What Does the Women's March Mean for the Future of Feminism? | Sojourners

What Does the Women's March Mean for the Future of Feminism?

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This weekend, hundreds of thousands will flood the streets of Washington, D.C., to take part in the Women’s March on Washington, a massive rally that organizers describe as an opportunity to “stand together in solidarity with our partners and children for the protection of our rights, our safety, our health, and our families — recognizing that our vibrant and diverse communities are the strength of our country.”

The march calls for unity, and indeed, such a public event has the power to shape and energize the future of feminism, at least in the months ahead. But many are asking who that future will serve, and who might be left behind.

Last week, the organizers of the march published their political platform — a comprehensive document outlining supportive stances on LGBTQIA, gender, racial equality, and reproductive justice. They quickly faced heavy criticism for naming a solidly pro-life organization, New Wave Feminists, as one of their 400+ sponsor organizations. In response to the criticism, the march organizers removed the organization from the list, saying, “The Women’s March’s platform is pro-choice and that has been our stance from day one. … We look forward to marching on behalf of individuals who share the view that women deserve the right to make their own reproductive decisions.”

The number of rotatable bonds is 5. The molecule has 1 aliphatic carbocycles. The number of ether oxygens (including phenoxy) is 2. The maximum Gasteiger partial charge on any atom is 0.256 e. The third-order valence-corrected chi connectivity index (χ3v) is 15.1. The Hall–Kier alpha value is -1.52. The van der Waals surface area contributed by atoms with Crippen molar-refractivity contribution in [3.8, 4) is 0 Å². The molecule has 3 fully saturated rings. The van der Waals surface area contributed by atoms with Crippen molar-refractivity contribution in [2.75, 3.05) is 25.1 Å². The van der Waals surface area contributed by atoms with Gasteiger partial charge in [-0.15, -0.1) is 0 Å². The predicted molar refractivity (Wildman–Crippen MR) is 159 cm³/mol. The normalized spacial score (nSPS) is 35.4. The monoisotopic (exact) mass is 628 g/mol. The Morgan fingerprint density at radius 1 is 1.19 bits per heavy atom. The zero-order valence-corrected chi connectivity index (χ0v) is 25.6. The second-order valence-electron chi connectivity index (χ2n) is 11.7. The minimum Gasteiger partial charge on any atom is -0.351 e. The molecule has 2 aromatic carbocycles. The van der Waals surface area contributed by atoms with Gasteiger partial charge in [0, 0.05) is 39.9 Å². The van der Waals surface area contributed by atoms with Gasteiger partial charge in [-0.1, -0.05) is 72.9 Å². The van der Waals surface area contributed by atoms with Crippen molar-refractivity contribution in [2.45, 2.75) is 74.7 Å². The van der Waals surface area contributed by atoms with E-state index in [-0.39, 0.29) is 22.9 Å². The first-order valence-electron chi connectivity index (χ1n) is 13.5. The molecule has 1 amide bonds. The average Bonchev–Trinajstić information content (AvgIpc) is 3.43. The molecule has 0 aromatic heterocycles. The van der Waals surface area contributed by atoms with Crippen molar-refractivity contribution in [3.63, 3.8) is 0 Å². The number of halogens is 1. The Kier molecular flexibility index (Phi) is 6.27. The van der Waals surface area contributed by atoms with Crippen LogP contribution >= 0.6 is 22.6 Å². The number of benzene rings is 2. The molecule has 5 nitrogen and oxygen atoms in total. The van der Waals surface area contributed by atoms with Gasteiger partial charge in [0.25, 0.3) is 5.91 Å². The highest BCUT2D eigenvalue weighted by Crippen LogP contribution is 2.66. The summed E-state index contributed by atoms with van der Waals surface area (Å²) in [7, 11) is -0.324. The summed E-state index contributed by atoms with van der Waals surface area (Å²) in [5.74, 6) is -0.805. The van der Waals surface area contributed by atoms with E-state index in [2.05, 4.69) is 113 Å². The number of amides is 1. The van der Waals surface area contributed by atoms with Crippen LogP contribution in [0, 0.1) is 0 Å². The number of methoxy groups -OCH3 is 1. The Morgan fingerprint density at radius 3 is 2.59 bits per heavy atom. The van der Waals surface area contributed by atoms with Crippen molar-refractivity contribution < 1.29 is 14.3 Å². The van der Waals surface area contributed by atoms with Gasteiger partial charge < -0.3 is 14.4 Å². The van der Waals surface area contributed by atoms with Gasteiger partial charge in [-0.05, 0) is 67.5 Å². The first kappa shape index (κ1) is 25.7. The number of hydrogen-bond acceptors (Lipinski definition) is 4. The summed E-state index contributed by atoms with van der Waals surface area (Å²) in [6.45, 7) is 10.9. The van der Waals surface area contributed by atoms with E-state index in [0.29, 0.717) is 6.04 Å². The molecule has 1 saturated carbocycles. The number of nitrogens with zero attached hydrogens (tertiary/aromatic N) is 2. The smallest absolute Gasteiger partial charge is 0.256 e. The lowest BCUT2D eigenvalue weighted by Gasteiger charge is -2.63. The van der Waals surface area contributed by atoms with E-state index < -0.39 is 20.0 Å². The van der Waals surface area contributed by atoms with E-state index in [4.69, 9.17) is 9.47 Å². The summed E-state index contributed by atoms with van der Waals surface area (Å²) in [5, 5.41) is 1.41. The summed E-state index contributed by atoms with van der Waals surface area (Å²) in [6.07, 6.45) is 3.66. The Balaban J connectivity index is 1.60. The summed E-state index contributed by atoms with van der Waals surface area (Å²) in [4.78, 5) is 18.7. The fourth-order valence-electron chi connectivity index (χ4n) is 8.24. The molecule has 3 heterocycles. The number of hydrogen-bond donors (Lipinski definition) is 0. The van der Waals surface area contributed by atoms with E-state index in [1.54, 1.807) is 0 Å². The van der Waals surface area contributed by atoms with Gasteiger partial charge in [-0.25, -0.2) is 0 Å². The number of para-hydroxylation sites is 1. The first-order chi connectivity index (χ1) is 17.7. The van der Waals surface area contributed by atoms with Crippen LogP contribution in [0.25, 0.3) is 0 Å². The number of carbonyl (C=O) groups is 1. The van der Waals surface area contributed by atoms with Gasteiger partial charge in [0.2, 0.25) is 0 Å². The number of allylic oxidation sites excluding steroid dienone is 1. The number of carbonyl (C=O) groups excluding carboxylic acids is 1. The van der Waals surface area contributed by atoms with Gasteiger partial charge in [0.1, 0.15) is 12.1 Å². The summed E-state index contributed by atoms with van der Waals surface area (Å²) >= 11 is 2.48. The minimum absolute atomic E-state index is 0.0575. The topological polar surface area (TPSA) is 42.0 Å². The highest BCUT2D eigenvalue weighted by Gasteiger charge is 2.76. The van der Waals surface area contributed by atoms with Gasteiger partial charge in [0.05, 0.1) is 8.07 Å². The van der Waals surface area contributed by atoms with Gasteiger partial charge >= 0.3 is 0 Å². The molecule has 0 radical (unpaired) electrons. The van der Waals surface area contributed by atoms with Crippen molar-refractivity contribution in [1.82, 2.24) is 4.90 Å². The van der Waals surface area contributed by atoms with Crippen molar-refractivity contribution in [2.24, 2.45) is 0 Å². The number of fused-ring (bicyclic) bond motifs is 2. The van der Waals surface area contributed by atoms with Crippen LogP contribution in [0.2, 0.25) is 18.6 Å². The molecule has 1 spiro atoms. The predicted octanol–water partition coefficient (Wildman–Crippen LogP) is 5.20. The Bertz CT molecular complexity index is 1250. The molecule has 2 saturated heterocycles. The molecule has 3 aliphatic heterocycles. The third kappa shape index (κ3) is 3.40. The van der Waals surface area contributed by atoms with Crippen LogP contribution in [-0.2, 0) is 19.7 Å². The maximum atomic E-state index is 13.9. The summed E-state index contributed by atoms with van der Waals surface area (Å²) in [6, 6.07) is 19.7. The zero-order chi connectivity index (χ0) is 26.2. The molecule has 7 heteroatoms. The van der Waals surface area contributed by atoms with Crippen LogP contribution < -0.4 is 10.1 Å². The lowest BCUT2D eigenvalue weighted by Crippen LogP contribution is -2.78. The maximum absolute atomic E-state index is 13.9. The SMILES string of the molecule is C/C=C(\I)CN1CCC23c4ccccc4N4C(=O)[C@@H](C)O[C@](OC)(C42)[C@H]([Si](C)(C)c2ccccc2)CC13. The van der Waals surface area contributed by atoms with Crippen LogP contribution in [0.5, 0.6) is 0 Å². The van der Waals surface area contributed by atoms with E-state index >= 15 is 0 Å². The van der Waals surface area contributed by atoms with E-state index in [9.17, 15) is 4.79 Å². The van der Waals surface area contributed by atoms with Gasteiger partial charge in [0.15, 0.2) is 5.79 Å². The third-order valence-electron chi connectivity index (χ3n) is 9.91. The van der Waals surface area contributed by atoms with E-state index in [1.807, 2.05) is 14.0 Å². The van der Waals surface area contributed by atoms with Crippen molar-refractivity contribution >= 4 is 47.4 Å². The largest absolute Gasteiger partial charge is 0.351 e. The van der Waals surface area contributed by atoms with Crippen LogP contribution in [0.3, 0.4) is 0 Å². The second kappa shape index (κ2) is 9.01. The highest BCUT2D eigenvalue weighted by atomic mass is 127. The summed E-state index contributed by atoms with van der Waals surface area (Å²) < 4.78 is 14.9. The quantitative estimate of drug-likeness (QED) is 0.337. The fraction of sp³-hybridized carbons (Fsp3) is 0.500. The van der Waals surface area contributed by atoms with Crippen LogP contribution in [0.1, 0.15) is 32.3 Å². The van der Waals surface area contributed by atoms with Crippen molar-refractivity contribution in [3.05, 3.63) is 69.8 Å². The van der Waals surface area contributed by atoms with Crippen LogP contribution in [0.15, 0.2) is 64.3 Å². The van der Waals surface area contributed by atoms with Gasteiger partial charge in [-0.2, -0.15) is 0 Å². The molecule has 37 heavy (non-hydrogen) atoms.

The Atlantic’s Emma Green reported on this exchange and questioned whether pro-life activists have a place within the feminist movement. While some argue that being pro-choice is fundamental to feminism, others, like prominent Christian writer Rachel Held Evans, see the march’s uncompromisingly pro-choice stance as a missed opportunity “to build a broader coalition.”

But debate over whether it is possible to be both feminist and pro-life is not the first issue erupting from the march — it’s drawn controversy almost since its conception. As the event gained public attention immediately following the election of Donald Trump, critics pointed out that it was helmed almost entirely by white women with little organizing experience. Some activists of color argued that the event was yet another example of “white feminism” — a phrase used to describe pro-women activism that ignores intersectional realities, especially related to race. 

In response to these critiques, the march organizers brought on three professional activists and women of color — Tamika D. Mallory, Carmen Perez, and Linda Sarsour — as co-chairs, in addition to original organizer Bob Bland. With this shift, some who had previously objected to the march decided to attend after all. One such person is Ashley, who works as a director of Christian education at a church in Manhattan and asked to be identified only by her first name.

“My church decided to go while I was away, so I had no chance to register my concerns,” Ashley said. “When I saw how the [march] organizers handled the criticism, I signed up to go. The closer we get to the date, the better I feel about my decision.”

Idaho pastor Marci Auld Glass also decided to attend her local satellite march. “It isn't perfect,” she said. “But for me, at this point, silence is assent. And I do not assent to what's happening in this transition of power."